Iraqi's phone in Their Last Wills
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"Iraqis phone in their last wills"
Printed on Tuesday, March 18, 2003 @ 02:19:05 EST
By Firas Al-Atraqchi
YellowTimes.org Columnist (Canada)
(YellowTimes.org) - Baghdad, Iraq is in a state
of psychological disarray.
Families with financial means have started to
crowd buses leaving Baghdad for the outlying
villages, towns, and cities within Iraq, and for Syria,
Jordan and Iran.
Iraqis abroad have scrambled to send money to
third-party intermediaries in Jordan, Syria, and the
United Arab Emirates, hoping their families in
Iraq will receive these necessary funds within the
next 48 hours.
"I just sent 500 dollars (U.S.) to my sister in
Dubai," said an Iraqi living in Halifax, Nova
Scotia, who preferred not to be identified. "I hope
she can get it to my mother in Saddam City. She
has no one to take care of her -- if the American
smart bombs don't kill her, I am afraid of the
Baghdadis are preparing for the worst after U.S.
President George Bush's latest threats and are
fully aware that Iraqi President Saddam Hussein
will destroy Iraq before letting someone else take
"We know he will burn [Iraq]. He will burn the
oil, and he will burn himself if need be. He will
never surrender. The only way to take Iraq from
him is to kill everyone in Iraq first," said Azad,
38, from Amman, after slipping across the
Iraq-Jordan border earlier this morning.
Iraqis are expecting to die in the next few days
and seem resigned to whatever faith befalls them.
Many Iraqis with the means to do so have phoned
relatives living abroad and given them last minute
instructions concerning estates, finances, family
concerns and wills.
"He told me to look after my children and, after
the war, go and look for my father's home," said
a tearful Inas, an Iraqi widow living in Houston,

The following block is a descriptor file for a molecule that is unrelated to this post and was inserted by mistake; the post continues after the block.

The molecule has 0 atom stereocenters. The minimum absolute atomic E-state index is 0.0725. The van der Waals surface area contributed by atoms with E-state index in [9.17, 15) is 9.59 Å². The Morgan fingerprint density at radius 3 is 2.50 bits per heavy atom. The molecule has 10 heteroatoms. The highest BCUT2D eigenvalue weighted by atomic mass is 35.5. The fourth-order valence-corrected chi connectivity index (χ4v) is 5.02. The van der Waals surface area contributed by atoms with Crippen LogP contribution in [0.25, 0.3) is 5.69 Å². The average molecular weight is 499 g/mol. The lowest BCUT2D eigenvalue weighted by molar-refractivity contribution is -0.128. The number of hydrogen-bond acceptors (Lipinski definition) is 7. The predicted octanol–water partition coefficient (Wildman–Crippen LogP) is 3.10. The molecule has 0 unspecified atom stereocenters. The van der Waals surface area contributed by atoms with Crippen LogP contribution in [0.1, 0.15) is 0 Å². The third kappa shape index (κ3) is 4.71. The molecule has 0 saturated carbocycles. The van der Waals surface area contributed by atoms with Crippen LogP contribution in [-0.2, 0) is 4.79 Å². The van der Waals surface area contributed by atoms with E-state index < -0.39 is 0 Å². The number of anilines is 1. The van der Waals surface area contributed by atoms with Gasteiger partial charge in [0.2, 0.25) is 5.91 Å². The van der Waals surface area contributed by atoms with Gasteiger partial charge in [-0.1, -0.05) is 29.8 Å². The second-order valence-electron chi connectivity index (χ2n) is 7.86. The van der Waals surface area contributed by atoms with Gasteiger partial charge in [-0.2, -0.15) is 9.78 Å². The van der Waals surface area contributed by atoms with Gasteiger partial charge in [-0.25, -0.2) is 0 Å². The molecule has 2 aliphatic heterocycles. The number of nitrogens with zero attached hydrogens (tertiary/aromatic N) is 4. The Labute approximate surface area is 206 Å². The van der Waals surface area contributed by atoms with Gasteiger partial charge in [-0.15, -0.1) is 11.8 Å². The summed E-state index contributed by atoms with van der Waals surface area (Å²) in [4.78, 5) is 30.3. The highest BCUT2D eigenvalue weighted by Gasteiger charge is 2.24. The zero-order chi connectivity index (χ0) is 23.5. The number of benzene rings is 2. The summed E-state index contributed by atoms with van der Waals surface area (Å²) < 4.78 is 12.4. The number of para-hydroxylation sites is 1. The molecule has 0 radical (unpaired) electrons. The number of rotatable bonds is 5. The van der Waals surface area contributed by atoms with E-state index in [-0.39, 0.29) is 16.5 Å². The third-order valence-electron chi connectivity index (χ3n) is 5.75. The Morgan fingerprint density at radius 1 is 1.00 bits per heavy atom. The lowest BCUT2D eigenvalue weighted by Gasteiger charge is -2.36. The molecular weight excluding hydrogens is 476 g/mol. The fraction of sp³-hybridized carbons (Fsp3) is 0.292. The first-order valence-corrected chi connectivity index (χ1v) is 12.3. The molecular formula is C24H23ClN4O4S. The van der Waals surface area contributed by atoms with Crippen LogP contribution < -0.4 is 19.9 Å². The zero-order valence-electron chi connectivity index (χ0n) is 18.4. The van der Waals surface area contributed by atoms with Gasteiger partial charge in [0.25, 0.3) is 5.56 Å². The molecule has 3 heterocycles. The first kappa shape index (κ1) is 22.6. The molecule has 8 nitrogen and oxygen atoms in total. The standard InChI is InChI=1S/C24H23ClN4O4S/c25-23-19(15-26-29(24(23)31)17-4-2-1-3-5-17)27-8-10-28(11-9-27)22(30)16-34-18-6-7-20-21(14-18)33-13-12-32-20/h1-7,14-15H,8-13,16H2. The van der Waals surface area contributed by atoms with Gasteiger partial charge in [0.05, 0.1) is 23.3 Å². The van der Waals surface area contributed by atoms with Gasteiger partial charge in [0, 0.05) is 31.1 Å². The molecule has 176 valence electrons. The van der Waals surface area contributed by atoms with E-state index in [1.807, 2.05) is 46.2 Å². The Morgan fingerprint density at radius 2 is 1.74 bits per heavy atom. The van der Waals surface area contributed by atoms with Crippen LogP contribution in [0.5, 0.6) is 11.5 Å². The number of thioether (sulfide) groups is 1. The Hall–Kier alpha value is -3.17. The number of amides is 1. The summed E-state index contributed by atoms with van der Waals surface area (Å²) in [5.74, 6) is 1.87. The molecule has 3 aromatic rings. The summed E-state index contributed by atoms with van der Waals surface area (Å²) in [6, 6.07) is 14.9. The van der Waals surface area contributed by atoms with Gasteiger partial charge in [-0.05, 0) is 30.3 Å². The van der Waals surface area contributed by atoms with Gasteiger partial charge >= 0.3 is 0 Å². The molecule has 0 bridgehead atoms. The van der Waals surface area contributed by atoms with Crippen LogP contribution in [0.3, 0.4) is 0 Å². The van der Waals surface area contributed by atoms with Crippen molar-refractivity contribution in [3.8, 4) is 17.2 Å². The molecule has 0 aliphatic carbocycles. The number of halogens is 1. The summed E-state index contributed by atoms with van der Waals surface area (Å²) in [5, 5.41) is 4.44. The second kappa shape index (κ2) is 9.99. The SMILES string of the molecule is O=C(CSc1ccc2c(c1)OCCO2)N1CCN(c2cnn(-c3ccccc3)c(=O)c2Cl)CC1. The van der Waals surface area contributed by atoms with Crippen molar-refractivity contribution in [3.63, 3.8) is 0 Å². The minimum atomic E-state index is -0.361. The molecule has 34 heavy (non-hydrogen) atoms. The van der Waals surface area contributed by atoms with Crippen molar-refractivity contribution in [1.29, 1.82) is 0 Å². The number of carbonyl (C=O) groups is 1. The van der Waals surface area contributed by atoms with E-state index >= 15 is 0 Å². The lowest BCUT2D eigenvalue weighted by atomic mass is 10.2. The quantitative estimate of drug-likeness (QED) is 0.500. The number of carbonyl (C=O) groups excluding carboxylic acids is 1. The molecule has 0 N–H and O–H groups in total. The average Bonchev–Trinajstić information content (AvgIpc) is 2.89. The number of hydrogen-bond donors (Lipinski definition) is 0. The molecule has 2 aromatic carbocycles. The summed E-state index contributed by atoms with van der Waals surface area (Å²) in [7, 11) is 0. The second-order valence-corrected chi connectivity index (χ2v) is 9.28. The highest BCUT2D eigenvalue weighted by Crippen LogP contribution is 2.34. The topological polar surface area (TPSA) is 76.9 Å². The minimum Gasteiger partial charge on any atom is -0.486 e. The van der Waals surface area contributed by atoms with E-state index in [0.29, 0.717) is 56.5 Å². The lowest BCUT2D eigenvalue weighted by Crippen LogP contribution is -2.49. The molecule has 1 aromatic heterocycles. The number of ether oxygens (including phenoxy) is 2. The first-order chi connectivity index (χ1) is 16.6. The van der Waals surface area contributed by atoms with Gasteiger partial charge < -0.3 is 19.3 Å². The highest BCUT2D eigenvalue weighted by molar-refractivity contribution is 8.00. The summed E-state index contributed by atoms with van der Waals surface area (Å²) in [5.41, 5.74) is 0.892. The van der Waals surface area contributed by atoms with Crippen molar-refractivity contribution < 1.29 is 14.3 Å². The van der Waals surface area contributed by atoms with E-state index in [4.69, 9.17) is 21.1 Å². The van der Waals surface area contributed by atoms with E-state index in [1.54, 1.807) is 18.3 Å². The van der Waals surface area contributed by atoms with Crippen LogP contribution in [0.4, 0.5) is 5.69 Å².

Texas, as she recalled her brother's last phone
message to her from Iraq.
"He told me to keep my faith in Allah because he
is bigger than Bush, bigger than Saddam and
bigger than life and death
The impending death and carnage has put Iraq's
neighbors in high alert status as they rush to
erect makeshift sanctuary for an expected 900,000
Iraqi refugees in the next few days. International
aid agencies, however, are baffled by the low
dedication and involvement of the U.S. government to
ensure that they have adequate water, health, and
food services for such contingencies. United
Nations relief officials have admitted they have less
than 30 percent of the funds they were promised.
The chaotic planning and rush to get out of
Baghdad comes on the heels of the U.N.'s announcement
that its entire remaining staff was pulling out
of Iraq within the next 24 hours.
At approximately 11:00pm EST, IAEA chief Mohammed
Al Baradei received a call from U.S. officials
advising him and UNMOVIC head Hans Blix to pull
their inspection teams from Iraq immediately.
Former U.N. inspectors interviewed on early
morning news broadcasts revealed that the inspection
teams currently in Iraq are likely to express
frustration and anger over the derailment of a
process they believed was working in disarming Iraq of
alleged weapons of mass destruction.
Political and military analysts have said for
some time now that the marching orders of the
inspections team would serve as the most telling sign
that war is imminent.
Meanwhile, Iraqi president Saddam Hussein vowed
to fight the invading U.S. and British forces with
knives and stones if need be "wherever there is
air, land, sea."
In the days to come, as the Independent's Robert
Fisk has pointed out, most news from Iraq will be
censored. Despite a less than glorious track
record, Al Jazeerah news will likely be the most
reliable source of news.
Thankfully, the American public will be spared
the scenes of carnage, devastation and mass death
about to be inflicted on the Iraqi people.
They will only be told war stories of heroism and
The compassion of Hiroshima and Nagasaki.
The only thing that remains right now is to pray,
although I believe the Iraqi people may have
given up on that temporarily.
So pray for the Iraqi people. Pray for a people
caught between the brutality of two leaders.
God bless the Iraqi people. God bless Iraq.
[Firas Al-Atraqchi, B.Sc (Physics), M.A.
(Journalism and Communications), is a Canadian journalist
with eleven years of experience covering Middle
East issues, oil and gas markets, and the telecom
Firas Al-Atraqchi encourages your comments:
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